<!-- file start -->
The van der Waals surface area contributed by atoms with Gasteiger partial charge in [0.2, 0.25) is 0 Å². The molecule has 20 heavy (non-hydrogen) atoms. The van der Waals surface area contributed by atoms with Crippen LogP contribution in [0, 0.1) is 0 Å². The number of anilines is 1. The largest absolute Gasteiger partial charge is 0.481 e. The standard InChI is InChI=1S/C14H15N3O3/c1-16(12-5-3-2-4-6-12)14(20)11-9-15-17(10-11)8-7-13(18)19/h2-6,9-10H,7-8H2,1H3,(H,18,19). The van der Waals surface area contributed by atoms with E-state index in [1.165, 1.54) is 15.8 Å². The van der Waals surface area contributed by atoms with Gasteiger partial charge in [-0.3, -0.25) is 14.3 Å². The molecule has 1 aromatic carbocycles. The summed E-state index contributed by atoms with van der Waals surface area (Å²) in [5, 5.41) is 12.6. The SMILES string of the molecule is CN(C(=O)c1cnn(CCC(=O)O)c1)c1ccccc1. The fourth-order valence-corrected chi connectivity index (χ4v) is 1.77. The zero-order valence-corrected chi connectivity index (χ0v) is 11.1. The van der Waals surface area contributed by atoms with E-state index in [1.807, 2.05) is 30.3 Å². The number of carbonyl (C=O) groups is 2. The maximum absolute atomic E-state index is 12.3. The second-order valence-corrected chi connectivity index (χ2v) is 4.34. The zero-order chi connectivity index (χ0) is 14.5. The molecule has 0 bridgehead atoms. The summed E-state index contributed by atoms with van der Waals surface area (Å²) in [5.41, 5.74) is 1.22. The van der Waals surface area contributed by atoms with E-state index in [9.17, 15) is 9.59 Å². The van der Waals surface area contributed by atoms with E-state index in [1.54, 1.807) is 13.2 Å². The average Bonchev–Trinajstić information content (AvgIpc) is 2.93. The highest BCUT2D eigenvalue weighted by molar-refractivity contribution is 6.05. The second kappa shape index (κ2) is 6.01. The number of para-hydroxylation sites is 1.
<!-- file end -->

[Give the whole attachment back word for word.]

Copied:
The van der Waals surface area contributed by atoms with Gasteiger partial charge in [0.2, 0.25) is 0 Å². The molecule has 20 heavy (non-hydrogen) atoms. The van der Waals surface area contributed by atoms with Crippen LogP contribution in [0, 0.1) is 0 Å². The number of anilines is 1. The largest absolute Gasteiger partial charge is 0.481 e. The standard InChI is InChI=1S/C14H15N3O3/c1-16(12-5-3-2-4-6-12)14(20)11-9-15-17(10-11)8-7-13(18)19/h2-6,9-10H,7-8H2,1H3,(H,18,19). The van der Waals surface area contributed by atoms with E-state index in [1.165, 1.54) is 15.8 Å². The van der Waals surface area contributed by atoms with Gasteiger partial charge in [-0.3, -0.25) is 14.3 Å². The molecule has 1 aromatic carbocycles. The summed E-state index contributed by atoms with van der Waals surface area (Å²) in [5, 5.41) is 12.6. The SMILES string of the molecule is CN(C(=O)c1cnn(CCC(=O)O)c1)c1ccccc1. The fourth-order valence-corrected chi connectivity index (χ4v) is 1.77. The zero-order valence-corrected chi connectivity index (χ0v) is 11.1. The van der Waals surface area contributed by atoms with E-state index in [1.807, 2.05) is 30.3 Å². The number of carbonyl (C=O) groups is 2. The maximum absolute atomic E-state index is 12.3. The second-order valence-corrected chi connectivity index (χ2v) is 4.34. The zero-order chi connectivity index (χ0) is 14.5. The molecule has 0 bridgehead atoms. The summed E-state index contributed by atoms with van der Waals surface area (Å²) in [5.41, 5.74) is 1.22. The van der Waals surface area contributed by atoms with E-state index in [9.17, 15) is 9.59 Å². The van der Waals surface area contributed by atoms with E-state index in [1.54, 1.807) is 13.2 Å². The average Bonchev–Trinajstić information content (AvgIpc) is 2.93. The highest BCUT2D eigenvalue weighted by molar-refractivity contribution is 6.05. The second kappa shape index (κ2) is 6.01. The number of para-hydroxylation sites is 1.